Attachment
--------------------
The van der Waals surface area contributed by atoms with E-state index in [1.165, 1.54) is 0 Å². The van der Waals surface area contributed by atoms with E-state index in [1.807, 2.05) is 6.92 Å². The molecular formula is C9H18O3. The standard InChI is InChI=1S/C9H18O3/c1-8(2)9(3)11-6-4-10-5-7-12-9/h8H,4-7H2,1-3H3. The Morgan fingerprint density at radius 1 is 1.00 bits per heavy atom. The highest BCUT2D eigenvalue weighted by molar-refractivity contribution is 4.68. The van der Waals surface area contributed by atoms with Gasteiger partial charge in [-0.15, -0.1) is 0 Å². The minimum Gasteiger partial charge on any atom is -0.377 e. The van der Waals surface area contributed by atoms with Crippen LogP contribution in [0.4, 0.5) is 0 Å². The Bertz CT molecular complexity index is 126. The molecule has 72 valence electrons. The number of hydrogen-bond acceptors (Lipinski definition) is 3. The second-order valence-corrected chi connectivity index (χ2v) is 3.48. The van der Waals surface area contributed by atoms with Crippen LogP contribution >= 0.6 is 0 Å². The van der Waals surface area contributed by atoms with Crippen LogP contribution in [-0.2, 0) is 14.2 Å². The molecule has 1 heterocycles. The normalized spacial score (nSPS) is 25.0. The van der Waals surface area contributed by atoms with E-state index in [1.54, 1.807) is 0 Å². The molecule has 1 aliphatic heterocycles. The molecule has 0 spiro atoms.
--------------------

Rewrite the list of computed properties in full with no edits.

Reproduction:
The van der Waals surface area contributed by atoms with E-state index in [1.165, 1.54) is 0 Å². The van der Waals surface area contributed by atoms with E-state index in [1.807, 2.05) is 6.92 Å². The molecular formula is C9H18O3. The standard InChI is InChI=1S/C9H18O3/c1-8(2)9(3)11-6-4-10-5-7-12-9/h8H,4-7H2,1-3H3. The Morgan fingerprint density at radius 1 is 1.00 bits per heavy atom. The highest BCUT2D eigenvalue weighted by molar-refractivity contribution is 4.68. The van der Waals surface area contributed by atoms with Gasteiger partial charge in [-0.15, -0.1) is 0 Å². The minimum Gasteiger partial charge on any atom is -0.377 e. The van der Waals surface area contributed by atoms with Crippen LogP contribution in [0.4, 0.5) is 0 Å². The Bertz CT molecular complexity index is 126. The molecule has 72 valence electrons. The number of hydrogen-bond acceptors (Lipinski definition) is 3. The second-order valence-corrected chi connectivity index (χ2v) is 3.48. The van der Waals surface area contributed by atoms with Crippen LogP contribution >= 0.6 is 0 Å². The van der Waals surface area contributed by atoms with Crippen LogP contribution in [-0.2, 0) is 14.2 Å². The molecule has 1 heterocycles. The normalized spacial score (nSPS) is 25.0. The van der Waals surface area contributed by atoms with E-state index in [1.54, 1.807) is 0 Å². The molecule has 1 aliphatic heterocycles. The molecule has 0 spiro atoms.